Easter Sunday (Ostersonntag) in Germany annually celebrates Jesus Christ’s resurrection after his crucifixion on Good Friday, according to the Christian Bible. People mark the day by attending special church services, giving gifts and sharing festive meals with family members.
The Easter season starts in earnest on Thursday with Maundy Thursday marking the last meal Jesus had with his disciples.
Easter traditions follow the religious calendar with Friday a day of mourning (the crucifixion of Christ) before celebrating on Monday to mark his resurrection.
From rolling wheels filled with burning hay down a hills, to waiting for a fox to bring eggs, here are the nine best German Easter traditions.
Many people prepare a festive breakfast, lunch or evening meal on Easter Sunday. Popular treats are:
- Fried, scrambled or boiled eggs.
- Roast lamb.
- Lamb stew.
- Rich loaves of sweet bread decorated with frosting and candy eggs.
- Cookies shaped like chicks, eggs or lambs.
- Butter in the shape of a lamb.
- Cakes baked in the shape of a hare or lamb.
- Various salads.
Many people give and receive Easter eggs and Easter hares on Easter Sunday. Children are often told that the Easter hare brings and hides Easter eggs.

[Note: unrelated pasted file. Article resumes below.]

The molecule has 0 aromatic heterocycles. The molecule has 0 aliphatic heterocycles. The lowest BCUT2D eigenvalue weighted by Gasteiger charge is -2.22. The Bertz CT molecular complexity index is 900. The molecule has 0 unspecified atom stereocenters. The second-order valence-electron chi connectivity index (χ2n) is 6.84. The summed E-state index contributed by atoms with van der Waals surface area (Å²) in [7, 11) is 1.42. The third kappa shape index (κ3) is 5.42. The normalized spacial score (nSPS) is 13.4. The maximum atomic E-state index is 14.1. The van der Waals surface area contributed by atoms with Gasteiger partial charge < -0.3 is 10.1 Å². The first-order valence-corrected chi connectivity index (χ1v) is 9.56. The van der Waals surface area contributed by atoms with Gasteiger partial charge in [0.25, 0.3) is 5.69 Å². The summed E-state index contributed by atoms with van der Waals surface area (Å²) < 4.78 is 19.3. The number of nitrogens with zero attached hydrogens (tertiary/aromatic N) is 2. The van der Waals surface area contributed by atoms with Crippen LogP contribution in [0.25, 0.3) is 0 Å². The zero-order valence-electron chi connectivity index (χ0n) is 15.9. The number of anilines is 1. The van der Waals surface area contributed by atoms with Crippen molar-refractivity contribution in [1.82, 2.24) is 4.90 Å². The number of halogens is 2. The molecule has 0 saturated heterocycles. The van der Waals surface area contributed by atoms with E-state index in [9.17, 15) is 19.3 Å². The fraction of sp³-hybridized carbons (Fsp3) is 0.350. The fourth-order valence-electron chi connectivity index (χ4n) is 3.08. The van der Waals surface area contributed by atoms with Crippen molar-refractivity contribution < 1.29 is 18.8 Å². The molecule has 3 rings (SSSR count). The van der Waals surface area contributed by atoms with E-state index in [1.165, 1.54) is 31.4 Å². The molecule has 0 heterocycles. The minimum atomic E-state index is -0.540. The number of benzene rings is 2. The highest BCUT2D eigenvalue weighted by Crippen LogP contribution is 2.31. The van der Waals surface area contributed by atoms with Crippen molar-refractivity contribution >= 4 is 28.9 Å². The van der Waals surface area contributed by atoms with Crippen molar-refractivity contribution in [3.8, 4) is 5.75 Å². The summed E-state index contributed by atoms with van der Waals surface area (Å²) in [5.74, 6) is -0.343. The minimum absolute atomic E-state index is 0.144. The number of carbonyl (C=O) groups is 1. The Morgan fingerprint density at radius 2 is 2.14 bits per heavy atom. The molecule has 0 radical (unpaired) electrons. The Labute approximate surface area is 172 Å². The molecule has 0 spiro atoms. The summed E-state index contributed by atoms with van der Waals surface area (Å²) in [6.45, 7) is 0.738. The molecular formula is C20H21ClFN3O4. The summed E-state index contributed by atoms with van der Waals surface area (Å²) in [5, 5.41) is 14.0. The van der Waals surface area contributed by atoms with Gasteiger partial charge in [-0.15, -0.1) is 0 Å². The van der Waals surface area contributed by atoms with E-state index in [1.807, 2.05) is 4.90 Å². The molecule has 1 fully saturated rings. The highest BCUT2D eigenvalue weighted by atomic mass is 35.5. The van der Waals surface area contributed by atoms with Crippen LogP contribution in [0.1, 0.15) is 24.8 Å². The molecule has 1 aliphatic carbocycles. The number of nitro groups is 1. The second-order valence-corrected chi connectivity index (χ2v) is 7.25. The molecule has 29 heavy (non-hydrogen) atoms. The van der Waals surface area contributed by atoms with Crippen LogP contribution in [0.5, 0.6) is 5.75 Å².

Make a fire: On the night before Easter Sunday, thousands of Germans gather around huge bonfires. Traditionally the wood of old Christmas trees is used. It marks the end of winter and the coming of spring. It also drives away the evil winter spirits.
Eat a lamb: The lamb is also a symbol of spring and fertility and is traditionally eaten at Easter. Germans also bake a cake in the form of a lamb.
Paint some eggs: Painting Easter eggs is a tradition now done in many countries but it is particularly strong in Germany. Painting the eggs was seen as a form of blessing them before they were eaten to mark the end of the Easter fasting period.
Eat your fish and be quiet: On Good Friday, “Karfreitag” in German, no church bells ring, no songs are sung and no music should be played as this is the day Jesus was crucified. The word “kar” comes from old German “kara” meaning lamentation. It is a day of fasting where the only meal eaten should be fish.
Eat something green: “Gründonnerstag” – Maundy Thursday in English – is the last time Jesus ate with his disciples before he was crucified. The word “grün” in Germany does not in this case come from the color green but from the old German word “grönan” which means crying. But some people still eat just green food on this day, like these amazing eggs in green Frankfurter sauce.
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